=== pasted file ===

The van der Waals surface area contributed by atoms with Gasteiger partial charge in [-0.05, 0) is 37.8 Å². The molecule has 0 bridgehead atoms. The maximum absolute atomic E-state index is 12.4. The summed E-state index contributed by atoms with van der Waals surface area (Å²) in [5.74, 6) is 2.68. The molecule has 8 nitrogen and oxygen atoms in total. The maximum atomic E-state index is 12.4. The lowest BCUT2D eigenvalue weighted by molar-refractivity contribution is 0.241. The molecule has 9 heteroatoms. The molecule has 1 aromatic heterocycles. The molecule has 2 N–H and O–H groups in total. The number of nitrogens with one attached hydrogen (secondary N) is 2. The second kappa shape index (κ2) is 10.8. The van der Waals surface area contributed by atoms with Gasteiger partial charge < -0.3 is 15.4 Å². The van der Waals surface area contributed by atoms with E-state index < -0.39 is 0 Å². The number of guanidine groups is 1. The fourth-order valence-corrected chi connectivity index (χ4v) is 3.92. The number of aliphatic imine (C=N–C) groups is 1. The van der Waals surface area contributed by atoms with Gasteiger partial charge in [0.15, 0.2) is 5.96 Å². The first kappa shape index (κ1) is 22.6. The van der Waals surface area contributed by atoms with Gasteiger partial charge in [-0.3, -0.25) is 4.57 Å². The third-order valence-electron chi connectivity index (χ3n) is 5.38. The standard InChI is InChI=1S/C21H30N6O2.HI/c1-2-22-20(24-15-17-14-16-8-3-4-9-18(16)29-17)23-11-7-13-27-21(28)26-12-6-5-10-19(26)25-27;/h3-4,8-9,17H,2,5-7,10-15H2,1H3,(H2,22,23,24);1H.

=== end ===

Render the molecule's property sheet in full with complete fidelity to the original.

The van der Waals surface area contributed by atoms with Gasteiger partial charge in [-0.05, 0) is 37.8 Å². The molecule has 0 bridgehead atoms. The maximum absolute atomic E-state index is 12.4. The summed E-state index contributed by atoms with van der Waals surface area (Å²) in [5.74, 6) is 2.68. The molecule has 8 nitrogen and oxygen atoms in total. The maximum atomic E-state index is 12.4. The lowest BCUT2D eigenvalue weighted by molar-refractivity contribution is 0.241. The molecule has 9 heteroatoms. The molecule has 1 aromatic heterocycles. The molecule has 2 N–H and O–H groups in total. The number of nitrogens with one attached hydrogen (secondary N) is 2. The second kappa shape index (κ2) is 10.8. The van der Waals surface area contributed by atoms with Gasteiger partial charge < -0.3 is 15.4 Å². The van der Waals surface area contributed by atoms with E-state index < -0.39 is 0 Å². The number of guanidine groups is 1. The fourth-order valence-corrected chi connectivity index (χ4v) is 3.92. The number of aliphatic imine (C=N–C) groups is 1. The van der Waals surface area contributed by atoms with Gasteiger partial charge in [0.15, 0.2) is 5.96 Å². The first kappa shape index (κ1) is 22.6. The van der Waals surface area contributed by atoms with Gasteiger partial charge in [-0.3, -0.25) is 4.57 Å². The third-order valence-electron chi connectivity index (χ3n) is 5.38. The standard InChI is InChI=1S/C21H30N6O2.HI/c1-2-22-20(24-15-17-14-16-8-3-4-9-18(16)29-17)23-11-7-13-27-21(28)26-12-6-5-10-19(26)25-27;/h3-4,8-9,17H,2,5-7,10-15H2,1H3,(H2,22,23,24);1H.